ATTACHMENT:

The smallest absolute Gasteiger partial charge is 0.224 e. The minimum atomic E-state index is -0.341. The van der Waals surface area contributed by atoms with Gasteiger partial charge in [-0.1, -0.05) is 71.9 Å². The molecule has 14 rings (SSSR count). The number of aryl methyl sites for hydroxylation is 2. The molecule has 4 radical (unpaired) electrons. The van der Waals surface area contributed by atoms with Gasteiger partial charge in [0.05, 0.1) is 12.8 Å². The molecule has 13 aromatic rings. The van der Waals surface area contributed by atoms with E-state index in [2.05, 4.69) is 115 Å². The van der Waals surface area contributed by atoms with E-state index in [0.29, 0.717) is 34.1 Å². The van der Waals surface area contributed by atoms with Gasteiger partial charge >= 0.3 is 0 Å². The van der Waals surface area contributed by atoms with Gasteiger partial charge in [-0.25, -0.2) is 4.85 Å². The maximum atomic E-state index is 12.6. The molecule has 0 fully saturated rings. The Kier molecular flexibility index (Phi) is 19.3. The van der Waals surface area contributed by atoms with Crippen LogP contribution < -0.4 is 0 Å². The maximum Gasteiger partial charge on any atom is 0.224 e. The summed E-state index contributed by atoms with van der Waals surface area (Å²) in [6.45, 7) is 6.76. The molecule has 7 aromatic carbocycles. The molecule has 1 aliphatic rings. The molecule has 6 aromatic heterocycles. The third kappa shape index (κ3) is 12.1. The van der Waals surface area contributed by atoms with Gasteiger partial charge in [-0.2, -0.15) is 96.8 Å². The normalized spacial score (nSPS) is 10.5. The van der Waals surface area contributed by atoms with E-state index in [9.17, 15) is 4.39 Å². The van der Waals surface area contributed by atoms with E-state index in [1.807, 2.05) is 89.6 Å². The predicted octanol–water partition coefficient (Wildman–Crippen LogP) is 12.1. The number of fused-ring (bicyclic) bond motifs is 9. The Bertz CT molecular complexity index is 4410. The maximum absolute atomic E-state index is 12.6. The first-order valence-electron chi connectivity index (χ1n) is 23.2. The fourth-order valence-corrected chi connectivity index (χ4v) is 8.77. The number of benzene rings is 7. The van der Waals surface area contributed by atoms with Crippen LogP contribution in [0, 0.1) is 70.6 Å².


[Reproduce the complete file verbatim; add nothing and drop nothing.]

The smallest absolute Gasteiger partial charge is 0.224 e. The minimum atomic E-state index is -0.341. The van der Waals surface area contributed by atoms with Gasteiger partial charge in [-0.1, -0.05) is 71.9 Å². The molecule has 14 rings (SSSR count). The number of aryl methyl sites for hydroxylation is 2. The molecule has 4 radical (unpaired) electrons. The van der Waals surface area contributed by atoms with Gasteiger partial charge in [0.05, 0.1) is 12.8 Å². The molecule has 13 aromatic rings. The van der Waals surface area contributed by atoms with E-state index in [2.05, 4.69) is 115 Å². The van der Waals surface area contributed by atoms with E-state index in [0.29, 0.717) is 34.1 Å². The van der Waals surface area contributed by atoms with Gasteiger partial charge >= 0.3 is 0 Å². The van der Waals surface area contributed by atoms with Gasteiger partial charge in [-0.25, -0.2) is 4.85 Å². The maximum atomic E-state index is 12.6. The molecule has 0 fully saturated rings. The Kier molecular flexibility index (Phi) is 19.3. The van der Waals surface area contributed by atoms with Crippen LogP contribution < -0.4 is 0 Å². The maximum Gasteiger partial charge on any atom is 0.224 e. The summed E-state index contributed by atoms with van der Waals surface area (Å²) in [6.45, 7) is 6.76. The molecule has 7 aromatic carbocycles. The molecule has 1 aliphatic rings. The molecule has 6 aromatic heterocycles. The third kappa shape index (κ3) is 12.1. The van der Waals surface area contributed by atoms with Gasteiger partial charge in [-0.2, -0.15) is 96.8 Å². The normalized spacial score (nSPS) is 10.5. The van der Waals surface area contributed by atoms with E-state index in [9.17, 15) is 4.39 Å². The van der Waals surface area contributed by atoms with E-state index in [1.807, 2.05) is 89.6 Å². The predicted octanol–water partition coefficient (Wildman–Crippen LogP) is 12.1. The number of fused-ring (bicyclic) bond motifs is 9. The Bertz CT molecular complexity index is 4410. The maximum absolute atomic E-state index is 12.6. The first-order valence-electron chi connectivity index (χ1n) is 23.2. The fourth-order valence-corrected chi connectivity index (χ4v) is 8.77. The number of benzene rings is 7. The van der Waals surface area contributed by atoms with Crippen LogP contribution in [0, 0.1) is 70.6 Å².